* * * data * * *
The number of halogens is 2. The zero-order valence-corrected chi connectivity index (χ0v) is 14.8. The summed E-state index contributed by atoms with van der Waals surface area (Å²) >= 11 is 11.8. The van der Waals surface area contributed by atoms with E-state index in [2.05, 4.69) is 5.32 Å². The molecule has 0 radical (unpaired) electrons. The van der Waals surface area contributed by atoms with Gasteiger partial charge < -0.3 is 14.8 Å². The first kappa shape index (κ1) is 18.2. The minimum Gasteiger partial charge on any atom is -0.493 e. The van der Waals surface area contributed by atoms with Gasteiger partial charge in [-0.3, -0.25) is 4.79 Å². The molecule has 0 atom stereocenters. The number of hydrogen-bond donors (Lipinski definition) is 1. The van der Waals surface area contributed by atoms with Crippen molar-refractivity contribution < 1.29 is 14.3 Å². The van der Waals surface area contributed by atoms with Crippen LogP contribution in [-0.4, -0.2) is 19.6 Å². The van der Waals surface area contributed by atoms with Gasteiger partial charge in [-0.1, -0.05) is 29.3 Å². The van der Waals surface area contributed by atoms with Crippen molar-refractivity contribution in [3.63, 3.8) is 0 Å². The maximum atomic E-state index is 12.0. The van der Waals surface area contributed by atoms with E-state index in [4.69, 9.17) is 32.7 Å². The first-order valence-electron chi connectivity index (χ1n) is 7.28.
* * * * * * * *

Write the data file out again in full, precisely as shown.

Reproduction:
The number of halogens is 2. The zero-order valence-corrected chi connectivity index (χ0v) is 14.8. The summed E-state index contributed by atoms with van der Waals surface area (Å²) >= 11 is 11.8. The van der Waals surface area contributed by atoms with E-state index in [2.05, 4.69) is 5.32 Å². The molecule has 0 radical (unpaired) electrons. The van der Waals surface area contributed by atoms with Gasteiger partial charge < -0.3 is 14.8 Å². The first kappa shape index (κ1) is 18.2. The minimum Gasteiger partial charge on any atom is -0.493 e. The van der Waals surface area contributed by atoms with Gasteiger partial charge in [-0.3, -0.25) is 4.79 Å². The molecule has 0 atom stereocenters. The number of hydrogen-bond donors (Lipinski definition) is 1. The van der Waals surface area contributed by atoms with Crippen molar-refractivity contribution < 1.29 is 14.3 Å². The van der Waals surface area contributed by atoms with Crippen LogP contribution in [-0.4, -0.2) is 19.6 Å². The van der Waals surface area contributed by atoms with Gasteiger partial charge in [-0.1, -0.05) is 29.3 Å². The van der Waals surface area contributed by atoms with Crippen molar-refractivity contribution in [3.63, 3.8) is 0 Å². The maximum atomic E-state index is 12.0. The van der Waals surface area contributed by atoms with E-state index in [4.69, 9.17) is 32.7 Å². The first-order valence-electron chi connectivity index (χ1n) is 7.28.